Back in the spring of 1989, my husband helped with an RCIA group and attended a "Seder" that was held with the catechumens and candidates -- by way of showing them the link between Jewish tradition and Catholic tradition.
Wow, look at all that jargon. "RCIA" stands for Rite of Christian Initiation of Adults. That is, the rituals through which an adult becomes Catholic. RITUALS. When I was a kid, and someone wanted to become Catholic, they attended "classes" with a priest and usually were given some kind of book to read that consisted of what they should and shouldn't do as a Catholic. Was it effective? I suppose it was, in its own way, but it was dispirited. Kind of like putting in time in order to become a certified card-carrying Church member. Done properly, the RCIA draws the initiate more deeply not into a book, but the strange and mysterious world of the spirit, acknowledging the Unseen, allowing one to encounter the Mystical Body of Christ while becoming acquainted with the other people who comprise the local community of believers. RCIA in parishes ranges from unenlightened "classes" to vibrant encounters with spiritual awakening. In 1989, that RCIA group was led by a well-meaning but uninspired nun. The Seder was something she'd seen cobbled together somewhere, and it was fashionable at the time, so she put it together.
"Seder" is a word that means "order" and the "order" is in the telling of the Haggadah -- The Story. It's a most important story for Jews and Christians alike, as it recounts how God made Himself manifest in rescuing the Israelites from Egypt, from their slavery and persecution to a nation singularly blessed by the presence of the Most High. Passover.
"Catechumens" are the unbaptized. "Candidates" have been baptized already into a Christian faith but have not completed the initiation.
Rituals have a way of speaking for themselves. When my husband ended up in charge of the RCIA a year later, he was greatly in favor of celebrating Passover again, and convinced me to join him. We've "sat Seder" almost every year since.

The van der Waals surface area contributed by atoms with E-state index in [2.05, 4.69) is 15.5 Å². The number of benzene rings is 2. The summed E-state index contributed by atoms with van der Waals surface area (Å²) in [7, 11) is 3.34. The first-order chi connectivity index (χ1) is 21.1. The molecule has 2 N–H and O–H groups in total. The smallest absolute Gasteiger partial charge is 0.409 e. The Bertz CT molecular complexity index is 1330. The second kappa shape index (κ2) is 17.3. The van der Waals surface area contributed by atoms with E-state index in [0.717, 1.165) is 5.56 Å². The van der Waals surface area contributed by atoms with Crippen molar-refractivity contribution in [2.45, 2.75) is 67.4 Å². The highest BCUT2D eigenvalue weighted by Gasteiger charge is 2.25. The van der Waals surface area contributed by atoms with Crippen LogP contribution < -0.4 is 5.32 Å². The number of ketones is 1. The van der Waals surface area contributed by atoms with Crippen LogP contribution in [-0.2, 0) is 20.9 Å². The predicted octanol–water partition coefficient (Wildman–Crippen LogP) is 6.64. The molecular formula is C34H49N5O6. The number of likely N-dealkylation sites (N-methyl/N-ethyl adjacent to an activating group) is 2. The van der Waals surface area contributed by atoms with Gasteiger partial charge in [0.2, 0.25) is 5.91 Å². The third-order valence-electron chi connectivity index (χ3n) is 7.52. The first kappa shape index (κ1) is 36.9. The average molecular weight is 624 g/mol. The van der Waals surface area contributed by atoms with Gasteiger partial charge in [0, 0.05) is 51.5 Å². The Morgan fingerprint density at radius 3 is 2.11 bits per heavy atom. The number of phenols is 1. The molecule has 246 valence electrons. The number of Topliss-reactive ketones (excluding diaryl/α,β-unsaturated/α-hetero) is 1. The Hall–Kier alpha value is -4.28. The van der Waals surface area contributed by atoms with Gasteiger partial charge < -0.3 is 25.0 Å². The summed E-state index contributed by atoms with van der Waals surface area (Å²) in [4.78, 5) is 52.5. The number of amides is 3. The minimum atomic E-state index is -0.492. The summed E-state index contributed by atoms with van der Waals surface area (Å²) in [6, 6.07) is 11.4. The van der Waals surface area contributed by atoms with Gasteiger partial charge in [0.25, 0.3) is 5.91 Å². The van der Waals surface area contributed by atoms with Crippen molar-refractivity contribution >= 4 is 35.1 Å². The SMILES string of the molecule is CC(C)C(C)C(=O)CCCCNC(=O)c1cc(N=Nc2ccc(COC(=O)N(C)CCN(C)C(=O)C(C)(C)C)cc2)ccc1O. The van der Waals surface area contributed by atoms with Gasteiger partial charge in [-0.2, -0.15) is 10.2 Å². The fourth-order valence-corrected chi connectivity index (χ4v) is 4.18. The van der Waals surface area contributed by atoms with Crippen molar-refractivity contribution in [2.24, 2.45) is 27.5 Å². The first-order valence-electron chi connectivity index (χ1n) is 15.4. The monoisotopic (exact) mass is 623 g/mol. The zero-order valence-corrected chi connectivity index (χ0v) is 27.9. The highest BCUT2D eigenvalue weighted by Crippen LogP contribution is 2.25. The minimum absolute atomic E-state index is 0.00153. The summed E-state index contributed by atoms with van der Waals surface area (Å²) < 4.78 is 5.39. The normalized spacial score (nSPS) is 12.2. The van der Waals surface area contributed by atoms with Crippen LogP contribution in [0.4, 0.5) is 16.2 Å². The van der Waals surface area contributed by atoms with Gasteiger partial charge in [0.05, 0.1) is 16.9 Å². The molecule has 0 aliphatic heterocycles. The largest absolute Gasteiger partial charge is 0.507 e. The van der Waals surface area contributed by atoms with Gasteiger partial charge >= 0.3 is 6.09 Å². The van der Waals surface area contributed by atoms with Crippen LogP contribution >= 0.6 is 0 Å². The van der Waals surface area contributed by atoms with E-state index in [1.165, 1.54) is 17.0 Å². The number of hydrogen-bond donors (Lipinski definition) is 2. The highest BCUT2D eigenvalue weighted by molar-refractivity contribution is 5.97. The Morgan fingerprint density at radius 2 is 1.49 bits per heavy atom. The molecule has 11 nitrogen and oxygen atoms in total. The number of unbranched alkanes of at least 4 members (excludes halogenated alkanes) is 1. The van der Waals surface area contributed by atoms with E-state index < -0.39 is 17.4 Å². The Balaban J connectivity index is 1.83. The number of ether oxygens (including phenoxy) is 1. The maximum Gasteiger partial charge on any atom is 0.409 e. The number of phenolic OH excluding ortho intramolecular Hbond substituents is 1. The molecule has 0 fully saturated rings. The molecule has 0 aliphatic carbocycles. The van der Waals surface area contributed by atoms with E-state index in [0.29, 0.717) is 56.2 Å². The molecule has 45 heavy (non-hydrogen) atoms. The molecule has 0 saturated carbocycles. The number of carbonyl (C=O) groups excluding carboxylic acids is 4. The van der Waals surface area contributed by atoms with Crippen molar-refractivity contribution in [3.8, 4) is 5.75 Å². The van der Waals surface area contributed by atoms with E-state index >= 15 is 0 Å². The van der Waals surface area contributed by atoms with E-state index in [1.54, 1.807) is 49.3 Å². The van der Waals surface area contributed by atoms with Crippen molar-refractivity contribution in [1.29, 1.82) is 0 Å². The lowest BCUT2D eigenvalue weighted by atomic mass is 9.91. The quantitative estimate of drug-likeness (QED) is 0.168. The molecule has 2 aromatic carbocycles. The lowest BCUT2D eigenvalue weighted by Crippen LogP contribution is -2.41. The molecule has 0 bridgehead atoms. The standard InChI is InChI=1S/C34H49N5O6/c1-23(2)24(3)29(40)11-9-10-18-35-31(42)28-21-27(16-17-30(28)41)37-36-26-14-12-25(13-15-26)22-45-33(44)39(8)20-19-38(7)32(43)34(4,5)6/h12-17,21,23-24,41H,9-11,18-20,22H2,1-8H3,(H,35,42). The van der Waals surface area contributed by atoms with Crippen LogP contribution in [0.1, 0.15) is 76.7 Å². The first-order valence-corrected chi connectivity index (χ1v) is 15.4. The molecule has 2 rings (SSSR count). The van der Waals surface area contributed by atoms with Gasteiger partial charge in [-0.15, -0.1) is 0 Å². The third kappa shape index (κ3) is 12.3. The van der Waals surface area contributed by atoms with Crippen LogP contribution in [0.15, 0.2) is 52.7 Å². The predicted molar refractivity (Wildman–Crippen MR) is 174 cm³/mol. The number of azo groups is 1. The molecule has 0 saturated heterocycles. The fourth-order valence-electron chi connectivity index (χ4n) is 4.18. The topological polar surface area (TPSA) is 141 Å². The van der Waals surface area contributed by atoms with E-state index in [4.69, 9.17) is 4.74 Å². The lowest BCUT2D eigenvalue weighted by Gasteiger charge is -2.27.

Jesus Christ, on the night before he was crucified, was with his apostles, celebrating the Passover meal. He would have drunk the four ritual cups of wine: the Cup of Blessing, the Cup of Memory, the Cup of Redemption, the Cup of Hope. The last one was the one about which he said, "This is the Cup of my Blood, of the new and everlasting covenant. Do this in memory of me."
The Seder is a celebration of love. It's for family, for close friends. We recount the story of the Exodus, we sing loudly and enthusiastically; we tell the story for the sake of the children in our midst and watch their faces go from puzzlement to enjoyment; we remind ourselves that we are more than individuals -- we are a People Who Believe, a People God Has Embraced. We laugh. Sometimes we cry a bit. And we laugh some more, and end with more singing, and follow up with more personal chattering and perhaps a dessert and coffee.
Last night was Seder. One of our "table fellows" died last fall; it was hard on us not to see him walk in the door, laden with food and his wife's seltzer water. She didn't attend this year, either, having suffered a compression fracture of one of her vertebrae. Some of the kids who have been kids in the past -- aren't kids anymore. A new generation of kids is taking over. But the story-telling still has an impact: this ritual telling speaks for itself, making comparisons in the mind between the Passover and the Catholic Mass, the deliverance of Israel and the redemption by Christ.
Last night was Seder, and it was good.